Gordon belongs in the starting lineup of the all-time greatest Jewish baseball team. A third baseman, left fielder, and occasional first baseman, he hit .283, with 202 homers and 805 RBIs in 13 big league seasons (interrupted by a two-year stint in the Coast Guard during the Second World War). He matured during his absence, and his offensive production increased significantly upon his return. As a member of the New York Giants, he was a member of the 1948 and 1949 National League All-Star teams. In 1949 he homered twice in one inning. In 1950, as a member of the Boston Braves, he hit four grand slams. In three different years he homered at least once in every park in which he played. He homered more than 25 times in each of those seasons and knocked in more than 100 runs in 1948, 1950, and 1951. He moved to Milwaukee with the Braves in 1953, played for the Pirates in 1954, and was traded back to New York in 1955 so he could retire as a member of the Giants. Gordon was nicknamed “Solid Man” as a testament to his sturdy and consistent play and was well-liked around the league. When Brooklyn Dodgers’ manager Leo Durocher famously observed that “nice guys finish last,” Mel Ott and Sid Gordon were two of the players he had in mind. On June 17, 1975, he suffered a heart attack while playing softball in Central Park. He died a few hours later.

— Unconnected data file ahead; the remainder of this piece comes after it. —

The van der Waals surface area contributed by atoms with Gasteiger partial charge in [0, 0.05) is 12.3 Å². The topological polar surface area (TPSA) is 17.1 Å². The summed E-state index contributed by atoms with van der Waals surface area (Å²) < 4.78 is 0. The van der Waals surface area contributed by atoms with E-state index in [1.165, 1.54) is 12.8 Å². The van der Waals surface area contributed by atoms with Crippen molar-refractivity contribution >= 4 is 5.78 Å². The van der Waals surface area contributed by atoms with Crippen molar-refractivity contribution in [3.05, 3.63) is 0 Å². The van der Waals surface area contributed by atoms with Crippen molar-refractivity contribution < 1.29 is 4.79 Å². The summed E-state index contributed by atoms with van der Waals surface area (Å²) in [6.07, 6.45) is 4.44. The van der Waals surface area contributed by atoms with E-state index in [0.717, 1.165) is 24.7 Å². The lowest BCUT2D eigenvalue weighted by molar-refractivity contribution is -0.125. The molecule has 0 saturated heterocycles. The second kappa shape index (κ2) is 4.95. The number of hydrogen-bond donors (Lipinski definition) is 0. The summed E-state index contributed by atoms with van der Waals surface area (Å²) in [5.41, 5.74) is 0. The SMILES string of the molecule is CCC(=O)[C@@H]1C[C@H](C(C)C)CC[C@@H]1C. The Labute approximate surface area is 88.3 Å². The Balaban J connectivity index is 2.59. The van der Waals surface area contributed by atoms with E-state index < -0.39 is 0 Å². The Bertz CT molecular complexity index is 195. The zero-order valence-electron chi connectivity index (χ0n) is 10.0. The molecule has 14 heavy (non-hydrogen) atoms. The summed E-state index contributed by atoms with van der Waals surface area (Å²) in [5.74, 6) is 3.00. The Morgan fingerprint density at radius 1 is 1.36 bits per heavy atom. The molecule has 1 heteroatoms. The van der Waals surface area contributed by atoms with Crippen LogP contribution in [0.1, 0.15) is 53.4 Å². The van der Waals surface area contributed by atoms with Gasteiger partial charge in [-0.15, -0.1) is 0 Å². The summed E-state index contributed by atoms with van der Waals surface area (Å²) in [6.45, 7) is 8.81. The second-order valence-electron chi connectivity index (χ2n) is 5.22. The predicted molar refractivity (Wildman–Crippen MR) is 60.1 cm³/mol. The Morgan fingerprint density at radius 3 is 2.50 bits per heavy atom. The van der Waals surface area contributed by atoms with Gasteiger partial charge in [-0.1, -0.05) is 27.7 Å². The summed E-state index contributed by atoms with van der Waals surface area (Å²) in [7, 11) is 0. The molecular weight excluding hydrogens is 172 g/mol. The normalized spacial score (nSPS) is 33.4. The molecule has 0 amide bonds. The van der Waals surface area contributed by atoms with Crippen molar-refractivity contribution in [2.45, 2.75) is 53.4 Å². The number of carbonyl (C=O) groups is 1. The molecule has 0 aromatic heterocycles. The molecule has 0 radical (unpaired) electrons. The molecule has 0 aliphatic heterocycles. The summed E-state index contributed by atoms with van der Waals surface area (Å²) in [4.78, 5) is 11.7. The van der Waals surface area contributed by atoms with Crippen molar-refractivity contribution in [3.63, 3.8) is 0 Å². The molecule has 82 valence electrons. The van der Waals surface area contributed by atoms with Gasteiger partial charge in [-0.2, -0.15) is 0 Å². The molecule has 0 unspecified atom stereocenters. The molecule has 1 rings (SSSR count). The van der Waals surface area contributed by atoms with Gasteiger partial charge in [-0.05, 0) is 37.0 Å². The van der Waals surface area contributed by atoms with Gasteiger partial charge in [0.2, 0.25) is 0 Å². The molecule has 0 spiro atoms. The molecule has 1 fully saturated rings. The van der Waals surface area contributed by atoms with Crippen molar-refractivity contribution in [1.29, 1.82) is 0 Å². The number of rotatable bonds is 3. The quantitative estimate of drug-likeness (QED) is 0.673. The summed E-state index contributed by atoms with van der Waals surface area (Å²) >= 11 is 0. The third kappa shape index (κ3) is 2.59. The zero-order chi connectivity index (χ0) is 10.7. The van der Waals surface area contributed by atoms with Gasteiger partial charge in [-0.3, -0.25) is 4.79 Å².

Gordon placed fourth in NL MVP voting in 1948.